IHT liabilty would increase by the same amount.

Are my figures correct or have I missed something? What else should I
take into account?
 
C

courchevel

Stickems. wrote:
If you prefer, you could deem half the money to be rent up front for
the full 7 years, and the other half to be an ordinary gift.
I don't fully understand - as you said - I can let them stay there
rent free because they have not gifted me the house, I have bought
it. Why would I want them to pay me rent rather than giving me an
ordinary gift - or half/half? If some of the money is deemed to be
rent, wouldn't I have to pay tax on it as rental income?
 
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A

Alan Ferris

I don't fully understand - as you said - I can let them stay there
rent free because they have not gifted me the house, I have bought
it. Why would I want them to pay me rent rather than giving me an
ordinary gift - or half/half? If some of the money is deemed to be
rent, wouldn't I have to pay tax on it as rental income?
One could argue that if you let them live there rent free, then they
give you a gift, that part of the gift was in fact rent....HMRC may
seek to see it that way.

--
Alan "Ferrit" Ferris

()'.'.'()
( (T) )
( ) . ( )
(")_(")
 
R

Ronald Raygun

I don't fully understand - as you said - I can let them stay there
rent free because they have not gifted me the house, I have bought
it. Why would I want them to pay me rent rather than giving me an
ordinary gift - or half/half?
The problem is that (and I don't know if HMRC have the right to do this)
one can see through your ploy and deem it to be a mechanism for hiding
that what's really going on is the gifting of the house, in which case
allowing them to live there rent free would invalidate the PE part of
what would have been a PET since, unless they'd be paying you rent the
gift would come with reservation of the right to live there.
If some of the money is deemed to be
rent, wouldn't I have to pay tax on it as rental income?
I'm afraid so, but the loan interest can be deducted from the rent.
 
J

John Boyle

In message said:
Hello

I have been investigating with my father ways of mitigating the
inheritance tax bill should he and my mother die.

Their largest asset is their house and ideally we would like to be
able to pass it on to me while they continue to live in it. This
clearly isn't very easy with the current rules. However we have come
up with an idea but I need to find out if it is possible.

Would this be allowed:

I raise a mortgage and purchase my parents house from them at the full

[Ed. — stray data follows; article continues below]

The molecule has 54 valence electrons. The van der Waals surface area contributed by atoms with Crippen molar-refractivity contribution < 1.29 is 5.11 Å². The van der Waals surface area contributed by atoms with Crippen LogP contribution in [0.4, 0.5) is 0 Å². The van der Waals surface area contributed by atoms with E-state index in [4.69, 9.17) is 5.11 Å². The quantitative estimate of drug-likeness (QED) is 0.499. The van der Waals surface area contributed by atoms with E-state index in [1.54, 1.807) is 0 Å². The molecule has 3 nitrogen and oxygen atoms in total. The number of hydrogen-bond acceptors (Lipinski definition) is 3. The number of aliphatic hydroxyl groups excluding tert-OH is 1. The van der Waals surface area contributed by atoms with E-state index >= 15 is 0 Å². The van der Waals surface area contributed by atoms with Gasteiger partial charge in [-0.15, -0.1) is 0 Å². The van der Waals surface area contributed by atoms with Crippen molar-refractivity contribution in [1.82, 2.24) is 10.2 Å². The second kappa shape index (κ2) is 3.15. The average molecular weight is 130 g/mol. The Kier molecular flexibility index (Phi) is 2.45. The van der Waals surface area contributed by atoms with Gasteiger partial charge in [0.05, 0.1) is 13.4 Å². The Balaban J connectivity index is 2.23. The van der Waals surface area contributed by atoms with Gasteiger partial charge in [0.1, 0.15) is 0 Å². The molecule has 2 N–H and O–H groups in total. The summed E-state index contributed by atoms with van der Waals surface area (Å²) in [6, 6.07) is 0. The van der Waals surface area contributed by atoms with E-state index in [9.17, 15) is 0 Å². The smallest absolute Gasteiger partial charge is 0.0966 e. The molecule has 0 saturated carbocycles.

market value
I allow them to continue to live in 'my' house.
At some point in the future (6 months, a year??), my parents gift to
me a large sum of money (that they happened to have received for
selling their house).
I can do what I want with the money, but might decided to pay off the
large mortgage that I have
I now own my parents house, they continue to live there rent free and
assuming they live 7 years there is no IHT liability.
Some thoughts,,,,

The CTO decide to 'look through' the transaction and trigger Pre Owned
Asset Tax.

Your wife runs away with me and sues you for divorce. She claims half
you parents house and half the 'gift' and wins.

You lose mental capacity and the court of protection appoints a receiver
and claims all the dosh to pay for your care for the rest of your life.

You go bankrupt and the trustee claims the lot.

You die before they do and your huge IHT bill means you mum and dad get
chucked out of the house to pay your iht bill.

You have blazing row with your mum. She wants a smaller house and you
wont sell, because it is quite obvious that all of this exercise is just
so you cant get the house you want, and not for the good for your mum
and dad.

Your mum and/or dad need to buy Long term Care, or want to move to a
smaller house. You have to sell the house and trigger a huge CGT bill
you werent expecting.

You wont sell the house, and they end up in a smelly council home.
 
J

John Boyle

Alan Ferris said:
One could argue that if you let them live there rent free, then they
give you a gift, that part of the gift was in fact rent....HMRC may
seek to see it that way.
Yes, POAT is my worry here.
 
J

John Boyle

In message said:
My parents have other assets (shares) that would use up the nil-rate
band on their death so I would have to pay IHT on the full value of
the property at 40%: £520,000
So, they have financial assets in excess of £600k? Subject to their own
CGT situation these could be passed to a Discounted Gift Trust, in fact
depending on their age, quite a lot more could be put in without
triggering any IHT via a chargeable lifetime transfer and they could
still take income and so long as they live 7 years the discounted
capital amount will be outside the estate too.
So doing the purchase in this way saves the difference £520,000 -
£150,000 = £370,000

I would have to pay CGT if I sold the house in the future for more
than £1.3m but equally if my parents still owned it on their death the
IHT liabilty would increase by the same amount.

Are my figures correct or have I missed something? What else should I
take into account?
Do their will make use of the Threshold to IHT available on the first
death?